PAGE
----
Private equity has been a big buyer of insurance agencies

“I would say that the biggest participant in this is private equity. And so, Ken, if you go back to 2006, as an example, 29% of all transactions announced were done by financial institutions, banks. And only 4% were done by private equity firms. In there, you have a big group of the public buyers and you have some private buyers. But in 2013 and 2014, private equity was 44% and 43% of the announced transactions. And in that same period, banks were only 8% and 5% of the transactions, while the publicly-traded brokers, the percentage in the 20%s which has remained fairly confident over the entire period of time.”

“So we’re starting to see private equity buy private equity, which I think is many times an indication of a frothy environment. And so – but there are other publicly-traded firms that you know that are announcing transactions and there are some private firms, but it’s predominantly private equity. We are always talking to people out there always. And as I’ve said before, how and when or why and when they sell is different and unique to each one.”

“We would tell you and quite honestly, the reason that we did not make that comment at this time is because the pricing continues to be very competitive. It’s not that there aren’t a number of transactions out there. There are actually a lot of transactions and there’s a lot of activity because of the speculation of these high or higher multiples. But we are going to continue to stick to our knitting, which is we are trying to execute better every day. We want to sell more accounts and we want to retain the existing clients that we have. We want to work really closely with our carrier partners, which enable us to have additional success, investing in our teammates all along the way and driving long-term shareholder returns for our stockholders.”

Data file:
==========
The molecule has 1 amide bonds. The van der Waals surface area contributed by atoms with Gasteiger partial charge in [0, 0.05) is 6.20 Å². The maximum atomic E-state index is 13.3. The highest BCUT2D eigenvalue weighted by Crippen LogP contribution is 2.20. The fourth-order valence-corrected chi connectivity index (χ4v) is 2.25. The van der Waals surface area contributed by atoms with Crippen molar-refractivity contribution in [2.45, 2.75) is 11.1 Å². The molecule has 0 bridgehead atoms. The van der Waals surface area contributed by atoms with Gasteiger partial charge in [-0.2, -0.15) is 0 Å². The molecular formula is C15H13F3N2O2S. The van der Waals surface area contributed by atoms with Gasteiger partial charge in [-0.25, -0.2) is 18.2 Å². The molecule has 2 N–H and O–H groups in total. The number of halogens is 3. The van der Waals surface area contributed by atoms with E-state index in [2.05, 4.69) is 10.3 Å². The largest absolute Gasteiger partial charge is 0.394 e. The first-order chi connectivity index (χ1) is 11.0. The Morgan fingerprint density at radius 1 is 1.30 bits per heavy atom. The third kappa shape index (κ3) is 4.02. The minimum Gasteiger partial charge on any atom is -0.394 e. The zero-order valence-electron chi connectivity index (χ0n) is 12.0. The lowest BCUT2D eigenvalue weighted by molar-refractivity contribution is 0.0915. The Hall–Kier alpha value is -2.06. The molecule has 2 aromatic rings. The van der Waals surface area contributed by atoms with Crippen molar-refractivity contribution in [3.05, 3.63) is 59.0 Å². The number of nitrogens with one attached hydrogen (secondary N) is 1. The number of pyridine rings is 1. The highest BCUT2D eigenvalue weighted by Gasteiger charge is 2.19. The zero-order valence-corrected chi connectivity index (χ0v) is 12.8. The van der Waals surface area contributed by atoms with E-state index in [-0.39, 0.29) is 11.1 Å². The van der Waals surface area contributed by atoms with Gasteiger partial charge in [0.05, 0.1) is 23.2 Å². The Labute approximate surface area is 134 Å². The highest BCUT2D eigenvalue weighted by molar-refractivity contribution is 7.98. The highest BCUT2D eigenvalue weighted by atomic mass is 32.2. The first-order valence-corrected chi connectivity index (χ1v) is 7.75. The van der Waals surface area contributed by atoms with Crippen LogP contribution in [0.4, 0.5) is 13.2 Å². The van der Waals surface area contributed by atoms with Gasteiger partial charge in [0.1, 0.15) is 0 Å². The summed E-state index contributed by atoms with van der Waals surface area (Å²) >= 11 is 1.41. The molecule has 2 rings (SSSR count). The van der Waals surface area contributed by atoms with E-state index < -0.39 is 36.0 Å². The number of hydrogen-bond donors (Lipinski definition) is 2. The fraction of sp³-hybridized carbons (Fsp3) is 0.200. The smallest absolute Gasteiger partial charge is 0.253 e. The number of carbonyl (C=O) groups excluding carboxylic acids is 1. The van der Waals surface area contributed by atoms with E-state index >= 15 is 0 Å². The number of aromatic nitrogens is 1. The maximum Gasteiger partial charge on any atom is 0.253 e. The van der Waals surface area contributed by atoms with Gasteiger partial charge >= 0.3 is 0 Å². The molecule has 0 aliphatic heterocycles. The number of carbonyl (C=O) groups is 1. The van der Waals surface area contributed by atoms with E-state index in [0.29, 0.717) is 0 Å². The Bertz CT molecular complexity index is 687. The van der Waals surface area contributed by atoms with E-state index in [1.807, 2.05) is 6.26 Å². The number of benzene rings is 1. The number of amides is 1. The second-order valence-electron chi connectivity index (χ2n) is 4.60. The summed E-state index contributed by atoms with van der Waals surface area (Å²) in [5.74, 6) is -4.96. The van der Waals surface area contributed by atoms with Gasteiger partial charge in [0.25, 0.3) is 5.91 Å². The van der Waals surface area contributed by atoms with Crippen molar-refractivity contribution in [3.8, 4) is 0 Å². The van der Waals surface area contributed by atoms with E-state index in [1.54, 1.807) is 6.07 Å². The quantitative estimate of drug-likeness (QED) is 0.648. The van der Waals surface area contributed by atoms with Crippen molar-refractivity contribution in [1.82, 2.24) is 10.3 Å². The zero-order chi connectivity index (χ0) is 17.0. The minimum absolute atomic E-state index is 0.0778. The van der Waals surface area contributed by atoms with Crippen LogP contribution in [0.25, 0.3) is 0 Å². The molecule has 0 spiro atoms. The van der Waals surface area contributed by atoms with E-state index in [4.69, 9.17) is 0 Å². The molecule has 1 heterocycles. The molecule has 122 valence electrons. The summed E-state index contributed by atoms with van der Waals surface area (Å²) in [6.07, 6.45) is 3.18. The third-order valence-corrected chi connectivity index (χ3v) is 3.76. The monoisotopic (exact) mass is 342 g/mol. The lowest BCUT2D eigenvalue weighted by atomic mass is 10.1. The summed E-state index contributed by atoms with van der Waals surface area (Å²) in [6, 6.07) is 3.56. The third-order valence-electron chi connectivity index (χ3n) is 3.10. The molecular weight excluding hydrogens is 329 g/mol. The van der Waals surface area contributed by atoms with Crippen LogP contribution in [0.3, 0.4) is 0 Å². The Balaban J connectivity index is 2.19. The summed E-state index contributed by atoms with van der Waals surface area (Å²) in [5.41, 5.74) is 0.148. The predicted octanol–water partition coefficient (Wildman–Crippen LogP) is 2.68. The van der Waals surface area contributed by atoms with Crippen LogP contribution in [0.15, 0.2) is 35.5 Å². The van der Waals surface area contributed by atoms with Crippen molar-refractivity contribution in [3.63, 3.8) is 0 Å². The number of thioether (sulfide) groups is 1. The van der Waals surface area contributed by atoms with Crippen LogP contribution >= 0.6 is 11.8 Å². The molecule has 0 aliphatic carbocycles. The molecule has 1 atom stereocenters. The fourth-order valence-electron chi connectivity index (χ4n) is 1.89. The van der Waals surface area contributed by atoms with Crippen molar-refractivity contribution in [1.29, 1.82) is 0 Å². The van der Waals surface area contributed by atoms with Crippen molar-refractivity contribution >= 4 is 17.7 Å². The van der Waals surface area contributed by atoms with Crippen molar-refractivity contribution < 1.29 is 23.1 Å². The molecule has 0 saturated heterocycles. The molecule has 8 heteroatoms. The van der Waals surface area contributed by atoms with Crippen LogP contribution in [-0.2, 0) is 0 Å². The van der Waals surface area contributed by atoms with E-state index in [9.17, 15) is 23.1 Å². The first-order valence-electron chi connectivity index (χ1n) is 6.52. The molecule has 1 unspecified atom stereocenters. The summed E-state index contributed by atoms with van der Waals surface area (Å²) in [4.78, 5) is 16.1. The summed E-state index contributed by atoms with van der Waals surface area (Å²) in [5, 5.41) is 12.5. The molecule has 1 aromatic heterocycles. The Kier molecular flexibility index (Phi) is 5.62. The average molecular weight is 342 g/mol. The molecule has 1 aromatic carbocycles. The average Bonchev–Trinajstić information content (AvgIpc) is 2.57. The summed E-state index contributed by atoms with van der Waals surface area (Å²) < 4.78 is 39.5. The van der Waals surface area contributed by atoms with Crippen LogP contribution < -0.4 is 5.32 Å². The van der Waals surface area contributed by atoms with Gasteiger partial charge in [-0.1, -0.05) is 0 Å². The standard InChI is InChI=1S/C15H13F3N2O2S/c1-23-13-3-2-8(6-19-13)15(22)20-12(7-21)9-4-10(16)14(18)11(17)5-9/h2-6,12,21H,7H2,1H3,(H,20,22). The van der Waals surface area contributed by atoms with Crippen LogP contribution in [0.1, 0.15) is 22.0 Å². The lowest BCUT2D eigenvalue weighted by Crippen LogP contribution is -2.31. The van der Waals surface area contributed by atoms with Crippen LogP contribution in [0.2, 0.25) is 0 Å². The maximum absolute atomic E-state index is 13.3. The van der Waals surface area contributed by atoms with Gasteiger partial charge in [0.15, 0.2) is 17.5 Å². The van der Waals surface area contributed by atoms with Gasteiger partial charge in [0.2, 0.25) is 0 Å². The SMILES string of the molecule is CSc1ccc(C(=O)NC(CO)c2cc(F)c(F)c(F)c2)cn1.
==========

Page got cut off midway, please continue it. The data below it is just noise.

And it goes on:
People buy emotionally and justify intellectually

“I’ve had several people asked me that some people may be saying, they’re paying 7 times. And I say is that 7 times revenue, is that 7 times a pro forma of 2018 earnings, is it 7 times of what? So, I don’t think it’s so much the multiple number it is, what is – what are the earnings that they’re calculating and that’s where I think sometimes there is a divergence in that discussion.

So it’s very interesting, it sometimes is challenging, sometimes comical, but we keep going and different people are going to make – typically people buy emotionally and justify it intellectually, so they will go where they think that they will be best served unless the number is so unusual and if nobody else can get to it.””

At some point the PEs need to exit

“when we look at this space, lot of the really high multiples are – appears to be the really high multiples being paid by the private equity side, as Powell mentioned. There – their strategy is there is an exit to it, right, that means there is a liquidity event at some point in the future”